Who Wants An Electric Car Anyway?


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Let's look at the names of the current hybrid gas-electric cars which are available for the American public to buy. The Prius, The Volt, The Leaf. No offense to owners of these vehicles, but they all sound pretty lame. If you don't think a name matters, check again. Yukon, Wrangler, Escalade, Mustang, Raptor, Firebird; these names sound much more inspiring and have been much better sellers in the past. Whether it makes any logical sense at all, vehicles are a status symbol in America.

I know the comparison between a Ford Mustang and Toyota Prius is not fair but I'm trying to make a point about visual appeal and product marketing. Why aren't manufacturers attempting to get sales of hybrids based on lust and status. Why does a hybrid vehicle look more like a broken Rubik's cube than a tank from the Thundercats? Why do they call it a Leaf instead of a Titan or Jackhammer? It sounds stupid, but we know it translates into sales. Aesthetic appeal combined with product positioning and bold connotations equals sales. Doesn't it? Can't we be cool and get good gas mileage too?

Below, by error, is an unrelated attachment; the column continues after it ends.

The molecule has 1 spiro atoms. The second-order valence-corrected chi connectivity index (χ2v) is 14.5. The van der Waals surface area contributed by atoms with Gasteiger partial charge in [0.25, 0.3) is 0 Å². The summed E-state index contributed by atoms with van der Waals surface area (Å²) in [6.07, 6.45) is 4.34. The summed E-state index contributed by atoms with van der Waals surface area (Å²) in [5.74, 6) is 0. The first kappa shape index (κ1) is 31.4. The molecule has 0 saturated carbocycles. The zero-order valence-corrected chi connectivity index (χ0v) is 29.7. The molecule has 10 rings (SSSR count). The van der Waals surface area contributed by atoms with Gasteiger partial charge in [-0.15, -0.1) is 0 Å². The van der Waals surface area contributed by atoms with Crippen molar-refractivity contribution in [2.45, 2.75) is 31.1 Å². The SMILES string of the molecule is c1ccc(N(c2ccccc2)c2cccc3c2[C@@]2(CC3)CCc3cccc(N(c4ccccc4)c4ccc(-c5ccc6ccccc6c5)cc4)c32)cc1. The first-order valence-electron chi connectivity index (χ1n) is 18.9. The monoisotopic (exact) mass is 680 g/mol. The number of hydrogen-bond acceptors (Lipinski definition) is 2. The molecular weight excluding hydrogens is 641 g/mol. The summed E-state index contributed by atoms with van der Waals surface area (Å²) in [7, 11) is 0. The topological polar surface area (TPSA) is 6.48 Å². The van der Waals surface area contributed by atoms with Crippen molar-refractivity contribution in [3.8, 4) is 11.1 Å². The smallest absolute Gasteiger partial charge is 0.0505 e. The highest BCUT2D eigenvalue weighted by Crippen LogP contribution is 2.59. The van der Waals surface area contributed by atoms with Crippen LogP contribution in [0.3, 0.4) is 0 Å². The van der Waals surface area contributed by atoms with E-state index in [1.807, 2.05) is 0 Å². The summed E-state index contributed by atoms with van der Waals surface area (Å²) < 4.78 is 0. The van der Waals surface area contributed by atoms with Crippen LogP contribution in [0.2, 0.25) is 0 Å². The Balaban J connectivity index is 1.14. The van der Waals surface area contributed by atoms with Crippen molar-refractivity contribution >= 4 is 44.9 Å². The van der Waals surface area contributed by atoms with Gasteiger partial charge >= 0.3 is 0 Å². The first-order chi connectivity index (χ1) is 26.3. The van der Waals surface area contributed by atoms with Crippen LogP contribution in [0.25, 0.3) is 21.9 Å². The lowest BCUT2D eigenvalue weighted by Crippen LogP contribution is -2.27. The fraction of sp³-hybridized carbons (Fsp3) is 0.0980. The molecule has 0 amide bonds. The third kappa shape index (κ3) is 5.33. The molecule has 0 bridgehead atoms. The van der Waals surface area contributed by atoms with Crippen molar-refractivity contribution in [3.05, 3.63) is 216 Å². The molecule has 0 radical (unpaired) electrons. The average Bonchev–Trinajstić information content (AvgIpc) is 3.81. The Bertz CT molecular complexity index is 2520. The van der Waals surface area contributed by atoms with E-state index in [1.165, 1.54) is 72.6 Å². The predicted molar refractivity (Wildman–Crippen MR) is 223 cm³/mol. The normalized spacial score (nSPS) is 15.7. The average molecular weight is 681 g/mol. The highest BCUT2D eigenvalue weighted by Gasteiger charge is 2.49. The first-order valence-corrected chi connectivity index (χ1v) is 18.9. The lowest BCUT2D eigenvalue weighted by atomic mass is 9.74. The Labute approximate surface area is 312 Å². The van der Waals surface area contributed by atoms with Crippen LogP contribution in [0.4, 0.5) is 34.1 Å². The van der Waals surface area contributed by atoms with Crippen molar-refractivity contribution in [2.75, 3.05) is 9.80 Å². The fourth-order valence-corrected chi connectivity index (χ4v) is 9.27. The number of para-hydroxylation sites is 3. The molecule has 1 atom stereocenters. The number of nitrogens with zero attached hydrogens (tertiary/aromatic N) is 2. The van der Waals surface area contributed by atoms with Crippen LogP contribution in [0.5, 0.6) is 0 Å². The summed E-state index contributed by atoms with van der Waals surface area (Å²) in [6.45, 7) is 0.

Come on folks, look at this thing. It looks like a new-age mini van:

I don't have an awe inspiring vehicle in my driveway, but I'm certainly not lusting after the Prius. Take a look at the Leaf, from Nissan.

Yes, equally hideous and unappealing! Who designed this thing, Bill Gates? It looks more like a PC than a car. Next we have the Volt. "The Volt" sounds like a toy I might of had when I was a kid:

Actually, I like the looks of the Volt a lot more than the others. Still, the name has to go. This is nobody's dream car. Maybe the Chevrolet "High Voltage" would have sounded more.....conducive to sales.

So the exciting, and not so surprising news is that hybrid and electric car sales aren't doing so well. Prius, the ugly new generation hippie bus, is actually selling the best; over 11,000 in january alone. The Volt had less than 600 units sold this past month and the Leaf, nipping at the heels of the Prius, sold 10,000 units in January.

Other reasons why these cars aren't selling include less than impressive gas mileage when compared to other economy gas powered vehicles, high sticker prices, and limited qualified repair people at the service shop. If you examine the whole package, it leaves very few sensible reasons to buy one.

Manufacturers will have to do better than,"it's good for the environment" to get consumers to demand their products. I think hybrid is a great idea but why isn't it more cost effective and physically attractive? Apple can make iPods look cool, why can't Toyota do the same thing with a car?